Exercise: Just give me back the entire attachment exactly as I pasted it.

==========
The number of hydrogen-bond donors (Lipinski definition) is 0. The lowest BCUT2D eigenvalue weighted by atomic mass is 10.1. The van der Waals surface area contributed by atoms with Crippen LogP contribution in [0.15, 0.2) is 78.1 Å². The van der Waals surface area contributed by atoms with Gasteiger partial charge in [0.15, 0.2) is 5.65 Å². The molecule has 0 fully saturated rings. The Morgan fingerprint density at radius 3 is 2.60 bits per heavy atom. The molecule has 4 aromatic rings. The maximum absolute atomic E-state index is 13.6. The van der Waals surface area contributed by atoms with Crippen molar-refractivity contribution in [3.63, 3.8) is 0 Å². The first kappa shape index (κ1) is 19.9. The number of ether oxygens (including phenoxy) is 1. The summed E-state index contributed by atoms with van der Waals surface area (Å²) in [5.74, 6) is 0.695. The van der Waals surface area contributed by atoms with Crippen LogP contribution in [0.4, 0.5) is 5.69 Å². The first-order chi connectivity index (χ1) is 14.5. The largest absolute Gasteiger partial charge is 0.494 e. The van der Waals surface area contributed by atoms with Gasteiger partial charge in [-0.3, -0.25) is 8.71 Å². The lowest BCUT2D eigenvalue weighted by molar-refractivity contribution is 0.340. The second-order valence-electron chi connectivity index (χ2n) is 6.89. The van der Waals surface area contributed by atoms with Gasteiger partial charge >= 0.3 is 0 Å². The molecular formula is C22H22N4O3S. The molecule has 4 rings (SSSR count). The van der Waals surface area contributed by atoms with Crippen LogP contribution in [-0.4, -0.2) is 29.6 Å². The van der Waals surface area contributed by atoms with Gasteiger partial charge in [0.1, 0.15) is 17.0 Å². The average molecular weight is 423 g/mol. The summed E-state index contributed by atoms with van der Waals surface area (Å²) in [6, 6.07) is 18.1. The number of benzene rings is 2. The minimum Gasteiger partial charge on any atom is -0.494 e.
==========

The number of hydrogen-bond donors (Lipinski definition) is 0. The lowest BCUT2D eigenvalue weighted by atomic mass is 10.1. The van der Waals surface area contributed by atoms with Crippen LogP contribution in [0.15, 0.2) is 78.1 Å². The van der Waals surface area contributed by atoms with Gasteiger partial charge in [0.15, 0.2) is 5.65 Å². The molecule has 0 fully saturated rings. The Morgan fingerprint density at radius 3 is 2.60 bits per heavy atom. The molecule has 4 aromatic rings. The maximum absolute atomic E-state index is 13.6. The van der Waals surface area contributed by atoms with Crippen molar-refractivity contribution in [3.63, 3.8) is 0 Å². The first kappa shape index (κ1) is 19.9. The number of ether oxygens (including phenoxy) is 1. The summed E-state index contributed by atoms with van der Waals surface area (Å²) in [5.74, 6) is 0.695. The van der Waals surface area contributed by atoms with Crippen LogP contribution in [0.4, 0.5) is 5.69 Å². The first-order chi connectivity index (χ1) is 14.5. The largest absolute Gasteiger partial charge is 0.494 e. The van der Waals surface area contributed by atoms with Gasteiger partial charge in [-0.3, -0.25) is 8.71 Å². The lowest BCUT2D eigenvalue weighted by molar-refractivity contribution is 0.340. The second-order valence-electron chi connectivity index (χ2n) is 6.89. The van der Waals surface area contributed by atoms with Gasteiger partial charge >= 0.3 is 0 Å². The molecular formula is C22H22N4O3S. The molecule has 4 rings (SSSR count). The van der Waals surface area contributed by atoms with Crippen LogP contribution in [-0.4, -0.2) is 29.6 Å². The van der Waals surface area contributed by atoms with Gasteiger partial charge in [0.1, 0.15) is 17.0 Å². The average molecular weight is 423 g/mol. The summed E-state index contributed by atoms with van der Waals surface area (Å²) in [6, 6.07) is 18.1. The number of benzene rings is 2. The minimum Gasteiger partial charge on any atom is -0.494 e.